# 252regrext ```252regrext.doc 12/6/99
K. REGRESSION EXTENSIONS
1. Residual Analysis
a. Presence of Outliers
b. Patterns of Residuals
(i) Nonlinear Equations
(ii) Heteroskedasticity
(iii) Missing Variables
(iv) Autocorrelation
2. Dummy Variables
a. Limits on numbers of Dummy Variables (Overdetermination)
b. Use in ANOVA
3. Nonlinear regression
Semilog, Double log, Reciprocal, Polynomial and Cyclical Forms.
4. Runs test
Consider the sequence + + + - - + + - - or AAABBAABB The Runs Test is a test to see if the
sequences of two items, plusses and minuses in the first case and ‘A’s and ‘B’s in the second case is
random. If the sequence is not random, the alternation of the two kinds of item tends to follow a predictable
pattern. Our null hypothesis is randomness. In the sequences above, let n be the total number of items, n1
be the total number of items of the first kind (plusses or ‘A’s), n 2 be the total number of items of the
second kind (minuses or ‘B’s) and r be the total number of runs, that is the number of sequences of one
kind. In the sequences above there are two sequences of plusses or ‘A’s and two of minuses or ‘B’s, so that
r  4. (Note that the sequence ABA is three runs in itself). In the sequences above, we can also see that
n1  5, n 2  4 and n  n1  n 2  9 .
To test the null hypothesis of randomness for a small sample, assume that the significance level is 5% and
use the table entitled 'Critical values of r in the Runs Test.’ For n1  5 and n 2  4 , the top part of the table
gives a critical value of 2 and the bottom part of the table gives a critical value of 9. This means that we
reject the null hypothesis if r  2 or r  9. In this case, since r  4 we do not reject the null hypothesis.
For a larger problem (if n1 and n 2 are too large for the table), r follows the normal distribution with
2n1 n 2
  1  2 . Example: Assume that the significance level is 5% and that we
 1 and  2 
n
n 1
2n n
225 30 
 1  28.27273
find that r  5 , n1  25, n 2  30 and n  n1  n 2  55 . Then   1 2  1 
n
55
  1  2  27 .27273 26 .27273   13 .26905 . So z  r    5  28 .27273  6.39 . Since
and  2 
n 1
54

13 .26905

this value of z is not between  z  1.960 , we reject H 0 : Randomness.
2
5. Durbin-Watson test
This is a test for randomness of regression residuals . The alternative hypothesis is (first-order)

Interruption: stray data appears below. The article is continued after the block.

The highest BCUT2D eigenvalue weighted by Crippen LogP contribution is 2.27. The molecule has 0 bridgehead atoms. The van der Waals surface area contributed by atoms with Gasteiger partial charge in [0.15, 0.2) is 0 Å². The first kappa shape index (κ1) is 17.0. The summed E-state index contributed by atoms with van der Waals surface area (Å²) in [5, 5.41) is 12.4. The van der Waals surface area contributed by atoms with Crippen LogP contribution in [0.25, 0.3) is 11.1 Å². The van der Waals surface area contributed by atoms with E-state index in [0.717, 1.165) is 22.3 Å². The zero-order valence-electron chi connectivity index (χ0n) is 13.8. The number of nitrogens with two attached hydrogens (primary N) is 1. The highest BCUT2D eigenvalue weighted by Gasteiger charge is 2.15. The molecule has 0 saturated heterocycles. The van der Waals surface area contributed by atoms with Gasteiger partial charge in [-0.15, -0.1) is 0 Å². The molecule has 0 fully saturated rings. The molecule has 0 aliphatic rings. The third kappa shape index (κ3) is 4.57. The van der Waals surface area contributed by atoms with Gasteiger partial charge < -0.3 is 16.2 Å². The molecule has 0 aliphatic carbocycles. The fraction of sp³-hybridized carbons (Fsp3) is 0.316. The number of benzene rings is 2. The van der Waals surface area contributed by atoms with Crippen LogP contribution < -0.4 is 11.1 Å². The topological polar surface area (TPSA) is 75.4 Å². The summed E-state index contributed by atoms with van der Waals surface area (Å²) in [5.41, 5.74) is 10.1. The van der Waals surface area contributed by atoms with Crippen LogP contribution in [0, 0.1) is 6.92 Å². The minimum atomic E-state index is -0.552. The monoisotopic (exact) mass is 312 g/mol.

 e
autocorrelation. The computer will print d 
t
 et 1 2
, and compute the Durbin-Watson statistic,
et
DW . Use a Durbin-Watson table to fill in the diagram below.
0
+
 0
dL
+
?
dU
+
 0
2  0
+
4  dU
+
?
4 dL
+
 0 4
+
For example, if for a significance level of   .05 and we want a 2-sided test for a regression with a sample
size of n  20 observations with k  4 independent variables and DW  1.01 ,we go to a Durbin-Watson
table for  2  .025 . There we find for these values of n and k that d L  0.79 and d U  1.70 , so that
4  dU  4  1.70  2.30 and 4  d L  4  0.79  3.21 . Our diagram is now
0
+
 0
0.79
+
?
1.70   0
+
2  0
+
2.30
+
?
3.21
+
 0
4
+
Because DW  1.01 is between 0.79 and 1.70, it is in an area marked with a question mark, and we cannot
be sure whether to reject H 0 : randomness. If, however, DW were between 0 and 0.79 or 3.21 and 4 we
could reject the null hypothesis, while if it were between 1.70 and 2.30 we could say that we cannot reject
the null hypothesis.
We can also do a one-sided test for an alternative hypothesis of positive autocorrelation by looking up
critical values for   .05 and saying that we reject the null hypothesis if DW is below d L , that we do not
reject it if DW is above d U and that we are not sure if DW is between d L and d U . If the alternative
hypothesis is negative autocorrelation, we use the same critical values but we reject the null hypothesis if
DW is above 4  d L , we do not reject it if DW is above 4  d U and we are not sure if DW is between
4  d L and 4  d U . For example, if DW  0.85 and H 1 is   0 , and we again have a regression with a
sample size of n  20 observations with k  4 independent variable, a one sided 5% table gives us
d L  0.90 and dU  1.83. Thus, since our computed DW is below d L , we reject the null hypothesis and
conclude that there is positive autocorrelation. The most accessible D-W table can be found through D-W
table.
```